As corporations expand into other markets around the world, so too do their systems need to expand across the physical boundaries of nations, functions and time zones. The system used by a treasury also needs to be able to upgrade quickly to accommodate changing compliance requirements in each individual country and in regard to cross-border international regulations. SaaS can help with both needs.
For a company that is ready to integrate a SaaS TRM with its ERP system, the following benefits highlight how the combined offering can be greater than the sum of its parts:
- Less interfaces, less cost: Companies have complex internal and external environments, for which they make connections between their ERP, other internal systems and various external technology partners, such as banks, trading portals, and market data providers. A SaaS TRM and ERP integration can simplify and streamline these Connections-as-a-Service (CaaS) and eliminate the hidden charges of on-going software maintenance and enhancements.
- Easy upgrades: The upgrade paths of a SaaS TRM will always be in sync with a company’s ERP systems, even if there are multiple systems on various versions. The combination of the SaaS TRM and ERP enables companies to scale their system’s reach as they grow by acquisition or expand their global footprint.
- Access to information: Companies can tap the power of the organisation’s information from anywhere with access to an Internet browser. Streamlined workflow of treasury and risk management activities moves information more efficiently across a single platform for executing trades, completing payments, managing cash, and financial risk and accounting.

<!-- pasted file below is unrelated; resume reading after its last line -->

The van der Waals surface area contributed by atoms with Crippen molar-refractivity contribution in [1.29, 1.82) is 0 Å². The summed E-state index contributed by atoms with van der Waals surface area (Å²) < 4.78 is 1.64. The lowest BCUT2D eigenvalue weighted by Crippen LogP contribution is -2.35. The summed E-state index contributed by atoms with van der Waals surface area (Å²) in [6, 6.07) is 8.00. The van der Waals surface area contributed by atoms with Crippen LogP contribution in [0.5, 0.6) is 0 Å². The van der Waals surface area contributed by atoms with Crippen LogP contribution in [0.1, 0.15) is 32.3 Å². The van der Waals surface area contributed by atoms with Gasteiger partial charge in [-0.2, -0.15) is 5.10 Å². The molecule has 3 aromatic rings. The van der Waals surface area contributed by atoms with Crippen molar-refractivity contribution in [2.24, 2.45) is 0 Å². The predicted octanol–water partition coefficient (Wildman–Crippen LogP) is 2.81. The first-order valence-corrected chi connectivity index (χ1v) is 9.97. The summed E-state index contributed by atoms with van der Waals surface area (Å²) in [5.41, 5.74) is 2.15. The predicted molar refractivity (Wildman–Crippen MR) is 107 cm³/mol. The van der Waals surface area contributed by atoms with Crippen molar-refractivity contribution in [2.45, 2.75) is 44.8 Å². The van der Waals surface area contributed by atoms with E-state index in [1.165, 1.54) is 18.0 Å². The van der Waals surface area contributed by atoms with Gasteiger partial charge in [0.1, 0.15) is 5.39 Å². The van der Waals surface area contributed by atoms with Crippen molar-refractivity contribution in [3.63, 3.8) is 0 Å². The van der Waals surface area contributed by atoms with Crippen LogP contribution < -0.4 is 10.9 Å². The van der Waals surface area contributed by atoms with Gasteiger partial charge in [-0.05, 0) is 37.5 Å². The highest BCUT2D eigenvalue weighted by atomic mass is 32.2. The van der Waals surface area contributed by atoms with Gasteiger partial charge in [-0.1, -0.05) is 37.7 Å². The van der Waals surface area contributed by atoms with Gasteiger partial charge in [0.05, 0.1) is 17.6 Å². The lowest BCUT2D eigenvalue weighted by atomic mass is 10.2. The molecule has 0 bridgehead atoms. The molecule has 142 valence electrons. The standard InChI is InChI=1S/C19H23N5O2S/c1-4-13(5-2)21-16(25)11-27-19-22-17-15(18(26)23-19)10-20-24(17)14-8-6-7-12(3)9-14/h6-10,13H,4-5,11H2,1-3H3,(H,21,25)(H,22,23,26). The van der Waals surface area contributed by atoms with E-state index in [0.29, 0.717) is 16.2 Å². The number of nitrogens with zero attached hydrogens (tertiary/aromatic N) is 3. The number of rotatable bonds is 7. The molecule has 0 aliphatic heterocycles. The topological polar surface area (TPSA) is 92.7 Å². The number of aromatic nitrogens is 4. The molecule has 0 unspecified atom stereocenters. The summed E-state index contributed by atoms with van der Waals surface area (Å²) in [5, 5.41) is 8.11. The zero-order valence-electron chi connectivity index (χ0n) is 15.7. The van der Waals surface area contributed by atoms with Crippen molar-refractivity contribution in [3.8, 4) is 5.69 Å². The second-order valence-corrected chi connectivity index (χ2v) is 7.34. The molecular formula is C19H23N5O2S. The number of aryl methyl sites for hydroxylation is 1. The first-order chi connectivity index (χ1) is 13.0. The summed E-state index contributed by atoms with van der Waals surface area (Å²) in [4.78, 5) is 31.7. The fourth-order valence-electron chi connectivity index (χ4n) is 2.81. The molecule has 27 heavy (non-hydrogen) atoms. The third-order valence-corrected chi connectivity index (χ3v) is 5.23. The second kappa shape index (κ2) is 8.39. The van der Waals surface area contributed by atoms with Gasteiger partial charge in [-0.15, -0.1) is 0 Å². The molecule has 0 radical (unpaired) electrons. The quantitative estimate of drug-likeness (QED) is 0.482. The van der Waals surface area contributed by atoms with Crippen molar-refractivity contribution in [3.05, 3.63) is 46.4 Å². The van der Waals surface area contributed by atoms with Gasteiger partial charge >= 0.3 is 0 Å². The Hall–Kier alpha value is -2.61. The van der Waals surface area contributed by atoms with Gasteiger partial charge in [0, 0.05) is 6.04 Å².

Chief financial officers (CFOs) and the treasurers of large multinational corporations (MNCs) are currently optimising their organizational strength for enterprise level STP and collaboration, ensuring they have the integrated capabilities and the resulting intelligence to make strategic decisions in an uncertain and volatile financial world. With the transformational power of SaaS, the relevancy of TRM for global visibility into all things risk, the SaaS TRM can integrate with ERP to keep treasury nimble, strategic and in control.
Unbelievably, Kodak has created its own ‘Kodak moment’ worthy of going in the blockchain industry’s family album by announcing the launch of 'KodakCoin'. Even though the Kodak press-release is suspiciously light on details, this is perhaps not as bonkers a move as it first appears. Distributed ledger technology was designed to track assets, and valuable images and digital rights management seems a natural fit.
We have been witness to a series of significant security events recently around payment execution, from Leoni in Germany through to ABB in South Korea and SWIFT in Bangladesh to name a few of the major headlines.
When Mark Cuban declared that "Data is the new gold" he highlighted why information is possibly the most valuable asset a business has. APIs are the unsung heroes that make it possible to extract that value.
How treasury stands to benefit from blockchain: Ripple’s goal to revolutionise cross-border transactions
Imagine a world where cross-border transactions can occur in real-time, at a few cents per transaction, to and from any bank, in any ... read more